By Steve Lichtenstein
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Following Saturday’s 4-1 loss at Tampa Bay, Devils coach John Hynes told the assembled media that he wasn’t concerned about his club’s winless record in their first five games away from home.
For Sunday’s back-to-back at Carolina, Hynes shook up his forward call sheet, inserting regular healthy scratches Jacob Josefson and Reid Boucher into the lineup.
To make room, Hynes benched Devante Smith-Pelly and Sergey Kalinin, though he did note in his pregame news conference that he had multiple candidates to choose from.
One of those players was probably left wing Mike Cammalleri, who was held without a goal and had just three assists through the Devils’ first 10 games. This despite given ample ice time on the top scoring lines and on power plays.
Proving that sometimes the best moves are the ones you don’t make, Hynes was rewarded for giving Cammalleri one more chance. Cammalleri scored the first three goals of the game in a quintessential New Jersey 4-1 victory over the Hurricanes.
Cammalleri was New Jersey’s leading scorer last season before a hand/wrist injury in January shut him down, ending his season with 14 goals, 24 assists and 38 points in just 42 games. His return this year was expected to boost the Devils’ attack as they evolved into a faster-paced style.
It just didn’t happen out of the gate.
Cammalleri’s timing was off on his patented one-timers from one knee, and he rarely showed any burst to the puck in the offensive zone.
Fortunately, Cammalleri the sniper showed up in Carolina. In the second period, he one-timed a nifty cross-slot pass from center Travis Zajac past goalie Eddie Lack and then took a Josefson feed off the rush before beating Lack from the right faceoff circle.
He topped it off 8:30 into the third period with another nasty wrist shot, this one from the left circle, for the Devils’ first hat trick in nearly two years (last accomplished by Jaromir Jagr on Jan. 3, 2015, versus the Flyers).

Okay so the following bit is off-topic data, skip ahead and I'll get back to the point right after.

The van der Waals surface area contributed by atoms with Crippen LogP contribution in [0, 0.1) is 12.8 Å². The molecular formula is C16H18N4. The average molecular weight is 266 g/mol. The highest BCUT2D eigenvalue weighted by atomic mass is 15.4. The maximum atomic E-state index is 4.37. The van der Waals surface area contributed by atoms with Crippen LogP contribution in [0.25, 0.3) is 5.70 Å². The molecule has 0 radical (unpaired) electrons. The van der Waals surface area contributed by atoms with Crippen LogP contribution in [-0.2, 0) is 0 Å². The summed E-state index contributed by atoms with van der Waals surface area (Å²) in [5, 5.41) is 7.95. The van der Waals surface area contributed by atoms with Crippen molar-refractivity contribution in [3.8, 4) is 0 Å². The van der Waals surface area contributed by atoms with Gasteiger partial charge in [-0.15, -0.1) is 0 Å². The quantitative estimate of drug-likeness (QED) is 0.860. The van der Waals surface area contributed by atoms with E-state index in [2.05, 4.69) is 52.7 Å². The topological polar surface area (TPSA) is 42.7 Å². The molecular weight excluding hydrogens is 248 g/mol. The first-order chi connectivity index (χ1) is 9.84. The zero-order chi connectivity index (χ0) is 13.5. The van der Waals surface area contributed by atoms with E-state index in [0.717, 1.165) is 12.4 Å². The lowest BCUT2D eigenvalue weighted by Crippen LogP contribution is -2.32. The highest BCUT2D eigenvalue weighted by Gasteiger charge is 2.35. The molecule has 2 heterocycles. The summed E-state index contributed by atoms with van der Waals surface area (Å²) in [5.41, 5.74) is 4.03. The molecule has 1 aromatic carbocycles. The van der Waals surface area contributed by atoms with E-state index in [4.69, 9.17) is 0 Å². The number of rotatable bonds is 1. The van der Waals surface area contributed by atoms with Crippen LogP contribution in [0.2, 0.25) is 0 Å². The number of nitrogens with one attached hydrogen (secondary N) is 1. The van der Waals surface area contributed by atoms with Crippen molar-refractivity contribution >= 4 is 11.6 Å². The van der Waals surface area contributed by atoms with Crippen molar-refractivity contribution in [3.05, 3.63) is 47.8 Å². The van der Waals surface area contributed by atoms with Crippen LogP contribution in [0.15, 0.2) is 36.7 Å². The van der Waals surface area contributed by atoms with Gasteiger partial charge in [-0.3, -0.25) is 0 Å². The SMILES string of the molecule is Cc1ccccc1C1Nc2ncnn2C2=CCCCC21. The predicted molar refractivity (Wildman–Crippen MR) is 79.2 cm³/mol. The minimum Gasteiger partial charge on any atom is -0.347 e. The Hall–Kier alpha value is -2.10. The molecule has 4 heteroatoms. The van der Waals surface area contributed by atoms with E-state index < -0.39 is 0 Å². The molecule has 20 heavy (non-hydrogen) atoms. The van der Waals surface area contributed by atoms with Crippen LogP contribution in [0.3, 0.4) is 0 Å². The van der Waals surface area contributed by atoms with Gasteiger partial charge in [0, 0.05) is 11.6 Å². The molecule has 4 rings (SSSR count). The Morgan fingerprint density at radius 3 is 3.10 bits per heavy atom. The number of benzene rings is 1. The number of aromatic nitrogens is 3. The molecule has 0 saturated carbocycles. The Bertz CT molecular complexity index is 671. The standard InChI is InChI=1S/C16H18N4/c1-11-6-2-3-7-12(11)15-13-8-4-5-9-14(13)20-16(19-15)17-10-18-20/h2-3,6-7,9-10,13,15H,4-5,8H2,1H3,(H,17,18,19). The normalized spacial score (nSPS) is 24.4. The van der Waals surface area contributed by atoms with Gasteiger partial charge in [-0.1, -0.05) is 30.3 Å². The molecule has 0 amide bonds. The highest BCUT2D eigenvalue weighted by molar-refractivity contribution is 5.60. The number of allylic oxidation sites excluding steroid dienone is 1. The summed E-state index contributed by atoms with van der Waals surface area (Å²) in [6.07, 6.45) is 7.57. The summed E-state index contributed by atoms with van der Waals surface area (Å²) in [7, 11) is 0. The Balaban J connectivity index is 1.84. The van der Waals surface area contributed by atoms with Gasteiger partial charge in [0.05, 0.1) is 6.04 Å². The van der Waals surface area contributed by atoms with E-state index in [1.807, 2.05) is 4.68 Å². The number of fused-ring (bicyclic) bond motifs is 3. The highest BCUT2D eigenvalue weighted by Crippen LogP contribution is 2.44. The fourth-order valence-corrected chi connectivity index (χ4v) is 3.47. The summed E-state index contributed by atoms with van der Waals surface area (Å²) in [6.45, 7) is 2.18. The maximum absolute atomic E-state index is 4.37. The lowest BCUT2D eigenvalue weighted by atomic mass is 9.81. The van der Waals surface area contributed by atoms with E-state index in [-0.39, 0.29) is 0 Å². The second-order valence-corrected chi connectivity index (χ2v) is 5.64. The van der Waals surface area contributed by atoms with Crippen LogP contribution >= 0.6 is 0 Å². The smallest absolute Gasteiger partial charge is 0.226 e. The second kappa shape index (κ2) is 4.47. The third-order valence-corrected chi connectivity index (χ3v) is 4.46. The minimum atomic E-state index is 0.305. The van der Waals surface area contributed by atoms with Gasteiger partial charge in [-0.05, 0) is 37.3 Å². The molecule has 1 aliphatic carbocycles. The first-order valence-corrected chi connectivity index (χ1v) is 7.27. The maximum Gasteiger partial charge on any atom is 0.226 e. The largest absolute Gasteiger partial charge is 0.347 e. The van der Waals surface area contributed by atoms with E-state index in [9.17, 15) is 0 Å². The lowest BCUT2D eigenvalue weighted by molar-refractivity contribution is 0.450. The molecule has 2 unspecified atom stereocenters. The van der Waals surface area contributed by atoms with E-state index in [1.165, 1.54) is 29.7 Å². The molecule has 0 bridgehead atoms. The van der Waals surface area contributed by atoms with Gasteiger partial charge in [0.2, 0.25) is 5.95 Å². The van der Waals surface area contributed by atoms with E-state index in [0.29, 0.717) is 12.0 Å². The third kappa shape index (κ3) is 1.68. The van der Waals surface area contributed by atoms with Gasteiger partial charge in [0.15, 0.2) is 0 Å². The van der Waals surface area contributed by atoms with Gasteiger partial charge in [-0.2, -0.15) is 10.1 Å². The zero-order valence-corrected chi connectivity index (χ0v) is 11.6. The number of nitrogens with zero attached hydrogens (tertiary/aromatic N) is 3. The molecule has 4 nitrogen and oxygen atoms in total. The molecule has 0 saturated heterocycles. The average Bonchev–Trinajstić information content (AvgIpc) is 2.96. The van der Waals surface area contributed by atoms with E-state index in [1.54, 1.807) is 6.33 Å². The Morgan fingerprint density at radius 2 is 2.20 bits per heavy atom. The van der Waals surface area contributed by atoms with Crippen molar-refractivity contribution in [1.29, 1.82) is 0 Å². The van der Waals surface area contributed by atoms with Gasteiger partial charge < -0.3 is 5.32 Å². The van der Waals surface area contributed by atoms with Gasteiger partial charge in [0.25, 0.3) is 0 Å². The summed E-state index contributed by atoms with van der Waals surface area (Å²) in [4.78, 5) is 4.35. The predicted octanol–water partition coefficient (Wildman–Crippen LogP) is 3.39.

It was also the first time a Devil buried three goals in a game on the road since Zach Parise’s hat trick at Washington on March 2, 2012.
With 14 of the Devils’ next 19 games away from Prudential Center following the Hurricanes’ home-and-home return visit on Tuesday, it was crucial for New Jersey to re-establish its template for playing road games.
It wasn’t just the timely goals provided by Cammalleri or the capable goaltending of backup Keith Kinkaid that stood out in Carolina, it’s all the little things that the Devils usually do so well that had been inconsistent during their 0-3-2 road start. Everything from faceoffs to clearing pucks out of the defensive zone to stringing passes together was much improved Sunday.
The Devils’ penalty-killing unit, which had been under siege while surrendering three goals in seven shorthanded situations during New Jersey’s prior two-game trip in Florida, was perfect on four Carolina power play opportunities.
The Devils built a lead and, unlike in previous road games in Tampa and Boston, preserved it through disciplined defensive zone coverage. Kyle Palmieri, another one of Hynes’ underachieving wingers, had a tremendous defensive game.
Granted, one game against the bottom-feeding Hurricanes isn’t necessarily a turning point. The NHL is absolutely brimming with talent these days — the Devils have yet to face the Capitals, Penguins or Rangers, all Metropolitan Division contenders playing at a very high level right now — and there is still much to fix.
New Jersey’s power play continued to be anemic on the road — after two half-hearted efforts on Sunday, the Devils are now ranked 22nd in the league with an 11.1 percent conversion rate. Here’s a novel idea: Instead of throwing a potpourri of players out on the ice in a mixed-bag approach that has shown little chemistry, how about keeping the lines together on power play units? The Devils have not gotten the bang for having Palmieri as a fourth forward, so why not move him down lower and play Damon Severson and Johann Auvitu together on the points?
Also, the play of the older Devils defensemen continues to be a concern. Ben Lovejoy routinely gets caught when pinching in the offensive zone, and he lacks the requisite catch-up speed. Kyle Quincey was left in the dust by winger Nikita Kucherov on the Lightning’s final goal Saturday. Though the Devils called up Vojtech Mozik (and Steve Santini earlier in the season) from Albany, all six defensemen have dressed for every game.
Still, the Devils, with a record of 5-3-3, are right where they should be — battling for a wild-card seed. And thankful they can finally ditch their label as road kill.
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